by Chi Ibe
A Nigerian man based in the US has sued the U.S. companies that designed, manufactured and sold the ill-fated plane Dana Air MD-83 plane after his wife died in the crash last Sunday.
According to the Sacramento Bee, American aviation attorney, Gary Robb, who filed the lawsuit in U.S. District Court in Chicago on behalf of David Chukwunonso Allison, said reports of engine failure as the plane approached Lagos points to the companies’ culpability.
Among those named in the 56-page lawsuit are Chicago-based Boeing Co., which bought the McDonnell-Douglas manufacturer of the plane, and Connecticut-based engine-maker Pratt & Whitney.
Nigeria’s aviation minister, Stella Oduah said that the flight’s captain radioed Lagos as the aircraft approached and declared an emergency, saying both of the MD-83’s engines had failed. Minutes later, the plane crashed into several buildings. “Engines do not fail unless something goes dramatically wrong,” Robb said.
Without offering details, the suit claims the Pratt & Whitney “engines used a defective and unreasonably dangerous design.” Although Pratt & Whitney has not responded directly to the lawsuit, they said; “our thoughts and prayers are with the families and friends of all those involved in this incident.”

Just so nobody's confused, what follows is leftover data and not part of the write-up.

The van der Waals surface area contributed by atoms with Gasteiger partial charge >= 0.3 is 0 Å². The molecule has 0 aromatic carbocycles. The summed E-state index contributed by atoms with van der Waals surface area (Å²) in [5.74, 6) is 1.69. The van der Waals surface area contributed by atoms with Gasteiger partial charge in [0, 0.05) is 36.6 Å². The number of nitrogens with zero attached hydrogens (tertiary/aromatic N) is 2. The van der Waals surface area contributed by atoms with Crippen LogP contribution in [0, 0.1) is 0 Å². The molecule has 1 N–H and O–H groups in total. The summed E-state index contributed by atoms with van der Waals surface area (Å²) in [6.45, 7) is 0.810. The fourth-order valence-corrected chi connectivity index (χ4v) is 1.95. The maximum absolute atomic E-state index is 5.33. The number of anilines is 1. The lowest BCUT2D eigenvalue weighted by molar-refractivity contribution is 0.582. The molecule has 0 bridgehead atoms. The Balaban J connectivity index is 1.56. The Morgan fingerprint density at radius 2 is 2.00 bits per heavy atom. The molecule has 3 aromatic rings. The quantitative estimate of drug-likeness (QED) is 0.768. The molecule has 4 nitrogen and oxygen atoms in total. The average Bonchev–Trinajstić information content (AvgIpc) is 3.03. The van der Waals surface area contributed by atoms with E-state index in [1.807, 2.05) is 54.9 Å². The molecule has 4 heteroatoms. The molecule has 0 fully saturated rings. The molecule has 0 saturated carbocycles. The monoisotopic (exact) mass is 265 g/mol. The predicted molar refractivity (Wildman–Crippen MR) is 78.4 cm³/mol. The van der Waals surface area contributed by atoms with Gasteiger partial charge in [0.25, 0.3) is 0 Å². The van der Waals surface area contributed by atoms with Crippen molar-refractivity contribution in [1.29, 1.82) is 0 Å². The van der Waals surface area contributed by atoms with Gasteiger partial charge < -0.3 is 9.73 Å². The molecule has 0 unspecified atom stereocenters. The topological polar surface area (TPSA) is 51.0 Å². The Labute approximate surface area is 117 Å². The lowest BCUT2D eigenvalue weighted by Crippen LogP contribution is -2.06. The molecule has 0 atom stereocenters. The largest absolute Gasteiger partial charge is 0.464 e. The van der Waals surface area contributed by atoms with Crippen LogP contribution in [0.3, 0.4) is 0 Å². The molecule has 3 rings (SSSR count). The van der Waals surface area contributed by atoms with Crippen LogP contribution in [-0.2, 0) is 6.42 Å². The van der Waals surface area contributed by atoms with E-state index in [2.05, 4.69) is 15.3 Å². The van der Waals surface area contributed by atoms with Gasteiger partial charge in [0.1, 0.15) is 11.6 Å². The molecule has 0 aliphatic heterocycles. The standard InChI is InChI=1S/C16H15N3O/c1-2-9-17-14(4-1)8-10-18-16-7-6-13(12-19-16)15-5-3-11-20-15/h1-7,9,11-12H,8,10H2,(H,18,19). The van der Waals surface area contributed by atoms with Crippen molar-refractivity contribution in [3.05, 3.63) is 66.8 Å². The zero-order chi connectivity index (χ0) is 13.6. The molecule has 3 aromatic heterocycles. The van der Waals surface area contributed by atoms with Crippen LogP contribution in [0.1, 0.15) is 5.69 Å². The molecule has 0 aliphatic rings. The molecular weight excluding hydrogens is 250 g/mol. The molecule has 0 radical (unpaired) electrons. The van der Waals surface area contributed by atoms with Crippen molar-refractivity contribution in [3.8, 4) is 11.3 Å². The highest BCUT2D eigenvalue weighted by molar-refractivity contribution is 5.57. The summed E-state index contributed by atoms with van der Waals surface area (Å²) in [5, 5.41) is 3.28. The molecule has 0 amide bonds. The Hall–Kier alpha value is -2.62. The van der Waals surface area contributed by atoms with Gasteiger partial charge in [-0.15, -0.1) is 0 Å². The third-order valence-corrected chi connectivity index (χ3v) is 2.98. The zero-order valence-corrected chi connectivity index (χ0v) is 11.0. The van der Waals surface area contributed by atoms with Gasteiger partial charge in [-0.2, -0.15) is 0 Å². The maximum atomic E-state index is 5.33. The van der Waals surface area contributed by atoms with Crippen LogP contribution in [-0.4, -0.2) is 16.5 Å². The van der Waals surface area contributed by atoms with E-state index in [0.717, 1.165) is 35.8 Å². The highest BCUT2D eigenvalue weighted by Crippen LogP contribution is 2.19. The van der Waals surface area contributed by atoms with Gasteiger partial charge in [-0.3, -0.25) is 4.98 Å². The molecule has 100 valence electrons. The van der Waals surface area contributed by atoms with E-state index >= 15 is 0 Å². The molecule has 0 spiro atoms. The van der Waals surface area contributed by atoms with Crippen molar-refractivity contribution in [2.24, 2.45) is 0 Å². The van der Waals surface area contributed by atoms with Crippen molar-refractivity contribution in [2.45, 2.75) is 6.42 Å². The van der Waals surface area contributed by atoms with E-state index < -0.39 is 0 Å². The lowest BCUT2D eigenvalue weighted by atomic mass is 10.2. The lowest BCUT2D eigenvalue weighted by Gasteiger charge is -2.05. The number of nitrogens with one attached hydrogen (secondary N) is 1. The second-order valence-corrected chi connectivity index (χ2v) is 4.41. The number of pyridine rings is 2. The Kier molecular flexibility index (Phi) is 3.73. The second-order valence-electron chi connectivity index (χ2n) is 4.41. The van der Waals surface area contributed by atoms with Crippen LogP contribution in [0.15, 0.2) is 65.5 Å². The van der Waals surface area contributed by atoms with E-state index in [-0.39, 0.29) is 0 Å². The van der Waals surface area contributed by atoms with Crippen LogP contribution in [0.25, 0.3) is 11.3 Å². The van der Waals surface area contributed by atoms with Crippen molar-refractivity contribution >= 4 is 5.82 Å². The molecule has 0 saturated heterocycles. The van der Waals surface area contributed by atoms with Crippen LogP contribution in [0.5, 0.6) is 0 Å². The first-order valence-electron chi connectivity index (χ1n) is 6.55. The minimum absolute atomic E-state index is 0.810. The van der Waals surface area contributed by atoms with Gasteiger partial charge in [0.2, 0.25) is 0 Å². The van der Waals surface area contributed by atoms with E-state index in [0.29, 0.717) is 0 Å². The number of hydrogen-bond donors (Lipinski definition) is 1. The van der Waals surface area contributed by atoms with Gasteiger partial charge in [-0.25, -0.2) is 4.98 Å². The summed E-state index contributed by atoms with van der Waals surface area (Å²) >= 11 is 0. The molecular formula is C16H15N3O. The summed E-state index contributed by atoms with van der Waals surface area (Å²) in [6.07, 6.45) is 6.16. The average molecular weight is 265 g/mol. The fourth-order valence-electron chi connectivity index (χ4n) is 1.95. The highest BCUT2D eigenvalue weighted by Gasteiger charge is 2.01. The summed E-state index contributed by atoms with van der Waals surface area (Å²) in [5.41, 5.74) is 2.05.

Allison’s wife, Joy Chiedozie Allison, was on the Dana Air MD-83 crash that killed 153 people who were on the plane and an undetermined number of people on the ground.
The lawsuit seeks damage payments, though an amount will be determined later.
See excerpts from The Sacramento Bee article
Francis Ogboro, an executive who oversees Dana Air, defended the airline Wednesday against growing public criticism, noting that its own chief engineer died on the doomed flight.
The MD-83 had undergone strenuous checks like the others the carrier owns and that he routinely flies, he told journalists.
The chief engineer “certainly would not have allowed that aircraft to take off” if there was a problem, Ogboro said. “No airline crew would go on a suicide mission.”
Emergency officials on Wednesday stopped searching for those killed at the crash site in Iju-Ishaga, the Lagos neighbourhood about five miles from Lagos’ Murtala Muhammed International Airport.
Officials still aren’t sure how many people died, and a complete death toll could take weeks. The plane smashed into two apartment buildings, a printing business and a woodshop.
Authorities have collected the flight voice and data recorders from the plane and plan to send them to the U.S. for analysis. The U.S. National Transportation Safety Board also has sent an investigator to assist Nigeria’s Accident Investigation Board.
The State Department says nine Americans were among those killed.